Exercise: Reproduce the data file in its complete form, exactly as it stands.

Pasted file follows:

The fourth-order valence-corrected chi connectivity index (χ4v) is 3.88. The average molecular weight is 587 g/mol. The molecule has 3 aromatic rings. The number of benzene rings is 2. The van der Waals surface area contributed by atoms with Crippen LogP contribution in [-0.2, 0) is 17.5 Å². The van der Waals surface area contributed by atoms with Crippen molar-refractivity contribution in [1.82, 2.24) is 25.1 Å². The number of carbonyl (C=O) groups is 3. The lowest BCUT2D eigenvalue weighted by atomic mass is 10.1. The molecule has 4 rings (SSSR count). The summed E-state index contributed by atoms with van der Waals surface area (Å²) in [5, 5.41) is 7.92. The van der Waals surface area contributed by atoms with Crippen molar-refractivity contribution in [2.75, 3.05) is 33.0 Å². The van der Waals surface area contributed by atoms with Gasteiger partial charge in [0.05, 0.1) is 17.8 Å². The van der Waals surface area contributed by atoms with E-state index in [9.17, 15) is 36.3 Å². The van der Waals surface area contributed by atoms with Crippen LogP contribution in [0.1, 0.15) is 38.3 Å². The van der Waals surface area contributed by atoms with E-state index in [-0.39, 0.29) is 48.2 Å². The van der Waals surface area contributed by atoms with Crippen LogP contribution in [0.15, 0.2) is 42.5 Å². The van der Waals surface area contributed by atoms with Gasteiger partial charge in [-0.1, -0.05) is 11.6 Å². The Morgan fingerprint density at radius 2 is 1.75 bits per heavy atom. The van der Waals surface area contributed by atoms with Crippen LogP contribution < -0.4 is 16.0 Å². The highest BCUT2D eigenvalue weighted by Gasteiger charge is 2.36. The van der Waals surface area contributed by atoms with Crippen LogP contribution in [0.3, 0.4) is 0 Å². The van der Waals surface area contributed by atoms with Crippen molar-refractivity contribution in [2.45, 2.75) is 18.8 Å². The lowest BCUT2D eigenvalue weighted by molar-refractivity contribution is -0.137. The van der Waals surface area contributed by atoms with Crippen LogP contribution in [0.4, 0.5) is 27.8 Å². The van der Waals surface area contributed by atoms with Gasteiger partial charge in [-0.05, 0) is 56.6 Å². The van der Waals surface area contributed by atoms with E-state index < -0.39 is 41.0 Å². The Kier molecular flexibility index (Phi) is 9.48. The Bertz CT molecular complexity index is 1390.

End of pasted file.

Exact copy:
The fourth-order valence-corrected chi connectivity index (χ4v) is 3.88. The average molecular weight is 587 g/mol. The molecule has 3 aromatic rings. The number of benzene rings is 2. The van der Waals surface area contributed by atoms with Crippen LogP contribution in [-0.2, 0) is 17.5 Å². The van der Waals surface area contributed by atoms with Crippen molar-refractivity contribution in [1.82, 2.24) is 25.1 Å². The number of carbonyl (C=O) groups is 3. The lowest BCUT2D eigenvalue weighted by atomic mass is 10.1. The molecule has 4 rings (SSSR count). The summed E-state index contributed by atoms with van der Waals surface area (Å²) in [5, 5.41) is 7.92. The van der Waals surface area contributed by atoms with Crippen molar-refractivity contribution in [2.75, 3.05) is 33.0 Å². The van der Waals surface area contributed by atoms with Gasteiger partial charge in [0.05, 0.1) is 17.8 Å². The van der Waals surface area contributed by atoms with E-state index in [9.17, 15) is 36.3 Å². The van der Waals surface area contributed by atoms with Crippen LogP contribution in [0.1, 0.15) is 38.3 Å². The van der Waals surface area contributed by atoms with E-state index in [-0.39, 0.29) is 48.2 Å². The van der Waals surface area contributed by atoms with Crippen LogP contribution in [0.15, 0.2) is 42.5 Å². The van der Waals surface area contributed by atoms with Gasteiger partial charge in [-0.1, -0.05) is 11.6 Å². The Morgan fingerprint density at radius 2 is 1.75 bits per heavy atom. The van der Waals surface area contributed by atoms with Crippen LogP contribution < -0.4 is 16.0 Å². The highest BCUT2D eigenvalue weighted by Gasteiger charge is 2.36. The van der Waals surface area contributed by atoms with Crippen LogP contribution in [0.3, 0.4) is 0 Å². The van der Waals surface area contributed by atoms with Crippen molar-refractivity contribution in [2.45, 2.75) is 18.8 Å². The lowest BCUT2D eigenvalue weighted by molar-refractivity contribution is -0.137. The van der Waals surface area contributed by atoms with Crippen LogP contribution in [0.4, 0.5) is 27.8 Å². The van der Waals surface area contributed by atoms with Gasteiger partial charge in [-0.05, 0) is 56.6 Å². The van der Waals surface area contributed by atoms with E-state index < -0.39 is 41.0 Å². The Kier molecular flexibility index (Phi) is 9.48. The Bertz CT molecular complexity index is 1390.